War Talk Is Cheap

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DoD Photo by Glenn Fawcett

Defense Secretary Leon Panetta testifying on Syria before the Senate Armed Services Committee on Wednesday

Two of the most virulently anti-U.S. regimes in the world – Iran and Syria – are painting bulls-eyes on their backs by their deeds. But the Obama Administration is seeking non-military solutions in both cases. It’s driving some lawmakers nuts.

Senator John McCain of Arizona, ranking Republican on the armed services committee, renewed his call Wednesday for the U.S. to take the lead in launching airstrikes to help stop the year-long rebellion in Syria that has killed 7,500 people. Once again, Defense Secretary Leon Panetta cautioned restraint.

“What doesn’t make sense is to take unilateral action right now,” Panetta told the Senate Armed Services Committee during a hearing into the continued brutality of Syrian President Bashar Assad against his own citizens.

“Americans should lead in this. America should be standing up,” McCain said, citing prior U.S.-led wars against brutal leaders in the Balkans and Libya. “We’re not leading, Mr. Secretary.”

In recent days there have been growing calls, largely from Republican lawmakers and GOP White House wanna-bes, for U.S. military action against Syria and Iran, for its nuclear-development work. The scab of Iraq hasn’t yet healed, and Afghanistan remains a sucking chest wound. The American people seem to have little desire for opening new theaters of war.

One thing those advocating war continue to ignore is that wars launched by the U.S. are best fought when the nation unites behind the cause. The first day of war is usually the best, if such a word can even be applied to the process.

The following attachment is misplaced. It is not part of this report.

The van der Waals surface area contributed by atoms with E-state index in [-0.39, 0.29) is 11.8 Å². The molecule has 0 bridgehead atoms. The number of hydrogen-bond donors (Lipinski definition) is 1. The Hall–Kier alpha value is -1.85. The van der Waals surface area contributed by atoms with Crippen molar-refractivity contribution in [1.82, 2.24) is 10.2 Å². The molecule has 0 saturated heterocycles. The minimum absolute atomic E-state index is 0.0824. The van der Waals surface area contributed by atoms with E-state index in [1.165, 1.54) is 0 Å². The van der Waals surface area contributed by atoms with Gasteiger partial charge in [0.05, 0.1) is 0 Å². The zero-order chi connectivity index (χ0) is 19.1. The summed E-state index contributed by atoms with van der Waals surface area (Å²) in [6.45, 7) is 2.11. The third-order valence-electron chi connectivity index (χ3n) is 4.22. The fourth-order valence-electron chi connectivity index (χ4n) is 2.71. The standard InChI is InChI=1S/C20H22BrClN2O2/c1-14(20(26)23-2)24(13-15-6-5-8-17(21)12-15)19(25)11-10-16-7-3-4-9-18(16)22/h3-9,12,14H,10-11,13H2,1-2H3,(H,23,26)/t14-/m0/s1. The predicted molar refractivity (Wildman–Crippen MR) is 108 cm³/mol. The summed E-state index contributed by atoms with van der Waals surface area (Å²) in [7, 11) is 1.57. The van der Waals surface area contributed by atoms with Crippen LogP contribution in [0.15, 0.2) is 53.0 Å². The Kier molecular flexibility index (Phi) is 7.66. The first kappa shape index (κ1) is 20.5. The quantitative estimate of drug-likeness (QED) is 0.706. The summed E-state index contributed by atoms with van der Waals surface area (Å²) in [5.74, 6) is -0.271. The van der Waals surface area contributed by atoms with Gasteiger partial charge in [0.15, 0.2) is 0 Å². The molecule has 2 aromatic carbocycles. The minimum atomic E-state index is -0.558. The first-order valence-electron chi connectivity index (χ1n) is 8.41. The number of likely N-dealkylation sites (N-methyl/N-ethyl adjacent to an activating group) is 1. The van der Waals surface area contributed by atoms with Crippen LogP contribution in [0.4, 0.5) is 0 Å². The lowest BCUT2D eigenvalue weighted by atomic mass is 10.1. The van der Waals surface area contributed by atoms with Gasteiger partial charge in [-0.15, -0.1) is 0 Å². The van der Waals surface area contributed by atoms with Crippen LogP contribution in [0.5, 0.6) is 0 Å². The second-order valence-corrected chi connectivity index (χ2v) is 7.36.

That too has been on display this week. “If the slaughter continues I do believe that the world, including the United States, has the capability to neutralize the slaughter through air power,” Senator Lindsey Graham, a South Carolina Republican and McCain ally, told Panetta.

But less than 48 hours earlier, he was grumbling about the course of the Afghan war. Graham was especially upset over President Hamid Karzai’s demands that the U.S. turn over its prisoners to Afghan custody and halt the night raids that the U.S. military says represent a key weapon against the Taliban.

“If the president of the country can’t understand how irrational it is to expect us to turn over prisoners, and if he doesn’t understand that the night raids have been the biggest blow to the Taliban…then there is no hope of winning. None,” Graham told Josh Rogin of The Cable blog on Tuesday. “So if he insists that all the prisoners have to be turned over by March 9 and that we have to stop night raids, that means we will fail in Afghanistan and that means Lindsey Graham pulls the plug. It means that I no longer believe we can win and we might as well get out of there sooner rather than later.”

That, no doubt, will come as good news to the families of the 1,909 Americans who have given their all there.